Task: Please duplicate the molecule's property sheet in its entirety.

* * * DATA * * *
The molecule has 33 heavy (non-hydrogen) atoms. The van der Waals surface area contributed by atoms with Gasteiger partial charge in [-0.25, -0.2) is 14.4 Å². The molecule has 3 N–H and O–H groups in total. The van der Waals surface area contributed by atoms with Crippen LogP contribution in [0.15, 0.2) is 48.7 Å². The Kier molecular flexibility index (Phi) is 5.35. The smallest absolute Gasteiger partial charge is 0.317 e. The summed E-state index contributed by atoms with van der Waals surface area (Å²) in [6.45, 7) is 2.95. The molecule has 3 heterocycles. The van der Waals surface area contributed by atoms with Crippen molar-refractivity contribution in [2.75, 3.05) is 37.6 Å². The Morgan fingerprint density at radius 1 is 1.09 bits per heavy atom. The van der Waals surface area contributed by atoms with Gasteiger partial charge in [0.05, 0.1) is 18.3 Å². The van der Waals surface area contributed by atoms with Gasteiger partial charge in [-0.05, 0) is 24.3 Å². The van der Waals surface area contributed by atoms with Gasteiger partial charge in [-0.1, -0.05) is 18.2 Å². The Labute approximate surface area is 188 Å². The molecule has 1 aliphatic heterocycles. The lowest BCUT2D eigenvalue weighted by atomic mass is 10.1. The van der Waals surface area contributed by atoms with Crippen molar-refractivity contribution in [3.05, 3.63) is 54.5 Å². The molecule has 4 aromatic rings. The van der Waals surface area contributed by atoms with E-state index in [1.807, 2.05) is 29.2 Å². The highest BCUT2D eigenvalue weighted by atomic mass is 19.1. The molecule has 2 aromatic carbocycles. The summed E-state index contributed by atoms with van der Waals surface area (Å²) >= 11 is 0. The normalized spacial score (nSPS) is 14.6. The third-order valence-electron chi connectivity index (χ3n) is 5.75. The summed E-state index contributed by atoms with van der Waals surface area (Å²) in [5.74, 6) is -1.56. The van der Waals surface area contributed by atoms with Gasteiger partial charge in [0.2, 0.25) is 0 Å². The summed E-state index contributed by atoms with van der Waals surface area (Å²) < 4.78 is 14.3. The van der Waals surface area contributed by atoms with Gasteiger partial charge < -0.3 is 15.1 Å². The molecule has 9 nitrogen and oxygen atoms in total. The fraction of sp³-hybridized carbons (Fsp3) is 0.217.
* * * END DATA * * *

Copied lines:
The molecule has 33 heavy (non-hydrogen) atoms. The van der Waals surface area contributed by atoms with Gasteiger partial charge in [-0.25, -0.2) is 14.4 Å². The molecule has 3 N–H and O–H groups in total. The van der Waals surface area contributed by atoms with Crippen LogP contribution in [0.15, 0.2) is 48.7 Å². The Kier molecular flexibility index (Phi) is 5.35. The smallest absolute Gasteiger partial charge is 0.317 e. The summed E-state index contributed by atoms with van der Waals surface area (Å²) in [6.45, 7) is 2.95. The molecule has 3 heterocycles. The van der Waals surface area contributed by atoms with Crippen molar-refractivity contribution in [2.75, 3.05) is 37.6 Å². The Morgan fingerprint density at radius 1 is 1.09 bits per heavy atom. The van der Waals surface area contributed by atoms with Gasteiger partial charge in [0.05, 0.1) is 18.3 Å². The van der Waals surface area contributed by atoms with Gasteiger partial charge in [-0.05, 0) is 24.3 Å². The van der Waals surface area contributed by atoms with Gasteiger partial charge in [-0.1, -0.05) is 18.2 Å². The Labute approximate surface area is 188 Å². The molecule has 1 aliphatic heterocycles. The lowest BCUT2D eigenvalue weighted by atomic mass is 10.1. The van der Waals surface area contributed by atoms with Crippen molar-refractivity contribution in [3.05, 3.63) is 54.5 Å². The molecule has 4 aromatic rings. The van der Waals surface area contributed by atoms with E-state index in [1.807, 2.05) is 29.2 Å². The highest BCUT2D eigenvalue weighted by atomic mass is 19.1. The molecule has 2 aromatic carbocycles. The summed E-state index contributed by atoms with van der Waals surface area (Å²) >= 11 is 0. The normalized spacial score (nSPS) is 14.6. The third-order valence-electron chi connectivity index (χ3n) is 5.75. The summed E-state index contributed by atoms with van der Waals surface area (Å²) in [5.74, 6) is -1.56. The van der Waals surface area contributed by atoms with Gasteiger partial charge in [0.2, 0.25) is 0 Å². The summed E-state index contributed by atoms with van der Waals surface area (Å²) < 4.78 is 14.3. The van der Waals surface area contributed by atoms with Gasteiger partial charge < -0.3 is 15.1 Å². The molecule has 9 nitrogen and oxygen atoms in total. The fraction of sp³-hybridized carbons (Fsp3) is 0.217.